Warrior Kings (mid-1400s to late 1500s)
Kings waged war to seize resources Eager to expand their empire, seven obas, one after another, went to war with their neighbors to gain land and riches. Ewuare the Great, Ozuolua the Conqueror and Esigie of the Shining Bronze were the most famous of these warrior kings. When the Portuguese reached Benin in the late 1400s, the kingdom was at the height of its power. Portugal and Benin became trading partners, with ivory as one of Benin's main exports. The Oba received one ivory tusk from each elephant killed in his kingdom and traded some of this ivory to Portugal-either raw or carved into objects like the ridded cup you see here.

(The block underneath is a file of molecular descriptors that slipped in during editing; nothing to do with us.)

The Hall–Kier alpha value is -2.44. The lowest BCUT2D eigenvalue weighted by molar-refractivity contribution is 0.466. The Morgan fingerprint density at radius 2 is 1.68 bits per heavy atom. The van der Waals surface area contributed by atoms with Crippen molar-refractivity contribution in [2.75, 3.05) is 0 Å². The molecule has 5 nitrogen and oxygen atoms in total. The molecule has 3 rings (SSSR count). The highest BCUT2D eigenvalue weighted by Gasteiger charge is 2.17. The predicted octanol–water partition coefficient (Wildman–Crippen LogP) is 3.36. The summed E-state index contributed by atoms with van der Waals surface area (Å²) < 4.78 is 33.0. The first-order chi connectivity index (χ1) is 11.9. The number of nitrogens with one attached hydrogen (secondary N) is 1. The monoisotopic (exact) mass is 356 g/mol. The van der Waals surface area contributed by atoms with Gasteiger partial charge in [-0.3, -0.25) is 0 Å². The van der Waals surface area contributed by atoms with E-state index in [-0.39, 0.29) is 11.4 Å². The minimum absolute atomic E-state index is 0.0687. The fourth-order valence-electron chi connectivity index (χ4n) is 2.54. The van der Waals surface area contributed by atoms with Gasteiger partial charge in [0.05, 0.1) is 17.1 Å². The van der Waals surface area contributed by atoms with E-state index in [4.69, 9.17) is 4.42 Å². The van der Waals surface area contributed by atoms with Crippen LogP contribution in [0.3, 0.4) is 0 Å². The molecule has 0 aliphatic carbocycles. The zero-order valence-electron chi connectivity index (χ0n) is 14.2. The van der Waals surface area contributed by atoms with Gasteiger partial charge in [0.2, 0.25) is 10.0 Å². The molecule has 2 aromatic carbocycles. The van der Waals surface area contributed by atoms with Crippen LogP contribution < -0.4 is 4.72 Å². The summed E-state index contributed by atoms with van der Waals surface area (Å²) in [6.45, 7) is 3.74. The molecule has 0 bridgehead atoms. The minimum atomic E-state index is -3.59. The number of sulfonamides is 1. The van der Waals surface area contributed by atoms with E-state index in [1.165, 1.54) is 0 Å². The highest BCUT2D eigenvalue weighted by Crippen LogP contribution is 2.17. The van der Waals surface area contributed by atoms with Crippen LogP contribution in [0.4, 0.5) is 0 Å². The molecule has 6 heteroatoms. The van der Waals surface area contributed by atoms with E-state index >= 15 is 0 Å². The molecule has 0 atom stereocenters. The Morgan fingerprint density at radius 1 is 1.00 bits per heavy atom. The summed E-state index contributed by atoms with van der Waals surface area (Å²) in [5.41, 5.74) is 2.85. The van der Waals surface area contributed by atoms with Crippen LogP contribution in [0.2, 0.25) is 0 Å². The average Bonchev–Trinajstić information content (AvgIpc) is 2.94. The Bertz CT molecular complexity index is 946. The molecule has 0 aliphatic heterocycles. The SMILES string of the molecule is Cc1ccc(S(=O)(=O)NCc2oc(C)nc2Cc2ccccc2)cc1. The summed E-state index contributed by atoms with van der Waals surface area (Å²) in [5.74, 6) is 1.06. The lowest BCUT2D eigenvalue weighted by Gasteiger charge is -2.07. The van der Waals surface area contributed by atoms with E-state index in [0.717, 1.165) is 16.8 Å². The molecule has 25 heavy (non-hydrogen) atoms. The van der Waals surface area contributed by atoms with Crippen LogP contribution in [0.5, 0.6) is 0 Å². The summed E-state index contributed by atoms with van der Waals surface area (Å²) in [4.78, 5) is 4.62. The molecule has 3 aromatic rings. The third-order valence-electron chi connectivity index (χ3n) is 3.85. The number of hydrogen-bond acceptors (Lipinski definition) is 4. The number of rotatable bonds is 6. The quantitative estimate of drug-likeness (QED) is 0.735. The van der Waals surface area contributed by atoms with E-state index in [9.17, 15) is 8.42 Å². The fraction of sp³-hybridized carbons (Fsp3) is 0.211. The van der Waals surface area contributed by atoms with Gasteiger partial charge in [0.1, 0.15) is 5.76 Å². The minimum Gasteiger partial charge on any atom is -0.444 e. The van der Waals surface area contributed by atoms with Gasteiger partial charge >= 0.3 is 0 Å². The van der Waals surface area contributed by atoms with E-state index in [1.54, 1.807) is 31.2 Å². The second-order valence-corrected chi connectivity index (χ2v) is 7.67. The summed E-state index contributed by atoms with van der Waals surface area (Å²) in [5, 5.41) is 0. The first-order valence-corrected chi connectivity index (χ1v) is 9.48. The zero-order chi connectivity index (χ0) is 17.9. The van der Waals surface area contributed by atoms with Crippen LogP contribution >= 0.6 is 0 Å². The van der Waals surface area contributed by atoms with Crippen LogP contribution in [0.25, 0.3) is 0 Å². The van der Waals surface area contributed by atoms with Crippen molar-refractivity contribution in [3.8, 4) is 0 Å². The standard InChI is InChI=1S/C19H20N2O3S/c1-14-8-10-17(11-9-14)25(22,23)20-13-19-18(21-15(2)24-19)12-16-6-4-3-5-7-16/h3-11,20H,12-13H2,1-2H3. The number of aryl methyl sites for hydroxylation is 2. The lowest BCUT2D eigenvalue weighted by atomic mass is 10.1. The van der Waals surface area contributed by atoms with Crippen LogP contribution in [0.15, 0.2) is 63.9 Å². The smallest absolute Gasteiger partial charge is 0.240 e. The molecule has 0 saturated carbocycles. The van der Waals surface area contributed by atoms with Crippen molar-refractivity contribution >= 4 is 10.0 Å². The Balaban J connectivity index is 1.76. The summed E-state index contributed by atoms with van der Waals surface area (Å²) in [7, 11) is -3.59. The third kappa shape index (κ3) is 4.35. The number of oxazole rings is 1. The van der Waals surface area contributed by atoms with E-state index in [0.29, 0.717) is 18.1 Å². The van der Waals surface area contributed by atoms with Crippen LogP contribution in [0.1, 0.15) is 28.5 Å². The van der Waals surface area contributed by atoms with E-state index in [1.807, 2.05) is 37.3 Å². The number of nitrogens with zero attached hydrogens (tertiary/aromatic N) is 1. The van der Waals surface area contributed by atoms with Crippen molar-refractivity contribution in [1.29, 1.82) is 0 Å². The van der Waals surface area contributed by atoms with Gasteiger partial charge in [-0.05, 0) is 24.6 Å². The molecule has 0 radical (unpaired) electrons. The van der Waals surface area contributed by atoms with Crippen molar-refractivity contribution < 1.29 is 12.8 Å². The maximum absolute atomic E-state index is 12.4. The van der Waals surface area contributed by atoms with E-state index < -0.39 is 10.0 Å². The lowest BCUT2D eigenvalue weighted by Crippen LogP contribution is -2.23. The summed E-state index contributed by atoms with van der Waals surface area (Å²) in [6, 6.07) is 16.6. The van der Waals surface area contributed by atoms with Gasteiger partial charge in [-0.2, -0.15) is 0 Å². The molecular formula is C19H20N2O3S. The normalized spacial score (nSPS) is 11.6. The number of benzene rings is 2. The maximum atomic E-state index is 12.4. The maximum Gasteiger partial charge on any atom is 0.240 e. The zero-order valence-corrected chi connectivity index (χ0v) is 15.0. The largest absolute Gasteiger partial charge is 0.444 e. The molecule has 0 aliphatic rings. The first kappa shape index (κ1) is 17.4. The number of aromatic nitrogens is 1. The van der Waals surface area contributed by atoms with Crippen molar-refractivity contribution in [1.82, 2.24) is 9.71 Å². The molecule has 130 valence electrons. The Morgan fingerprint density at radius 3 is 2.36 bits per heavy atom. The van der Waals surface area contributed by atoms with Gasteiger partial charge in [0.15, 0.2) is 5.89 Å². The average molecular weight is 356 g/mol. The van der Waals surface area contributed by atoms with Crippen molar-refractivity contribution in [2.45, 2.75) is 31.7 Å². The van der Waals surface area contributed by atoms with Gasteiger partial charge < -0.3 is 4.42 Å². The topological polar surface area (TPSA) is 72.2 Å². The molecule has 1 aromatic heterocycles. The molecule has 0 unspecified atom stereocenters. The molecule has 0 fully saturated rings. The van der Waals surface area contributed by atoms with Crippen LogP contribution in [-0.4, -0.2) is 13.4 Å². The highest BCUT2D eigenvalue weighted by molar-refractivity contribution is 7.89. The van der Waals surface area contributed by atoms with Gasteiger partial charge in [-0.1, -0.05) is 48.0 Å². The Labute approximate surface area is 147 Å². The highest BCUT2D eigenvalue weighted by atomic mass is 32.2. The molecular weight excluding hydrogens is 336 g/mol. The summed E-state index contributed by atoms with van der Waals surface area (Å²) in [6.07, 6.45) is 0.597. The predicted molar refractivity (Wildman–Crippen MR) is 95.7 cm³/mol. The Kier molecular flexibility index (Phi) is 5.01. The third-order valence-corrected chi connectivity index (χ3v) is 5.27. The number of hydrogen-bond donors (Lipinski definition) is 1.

In the 1600s an artist created this engraving for the Dutch writer Olfert Dapper. The engraving was based upon descriptions from Europeans who had traveled to Benin. In his book, Dapper wrote that the Oba's palace was "as large as the City of Haarlem," including "beautiful and large square galleries about as large as the bourse [stock exchange] of Amsterdam."
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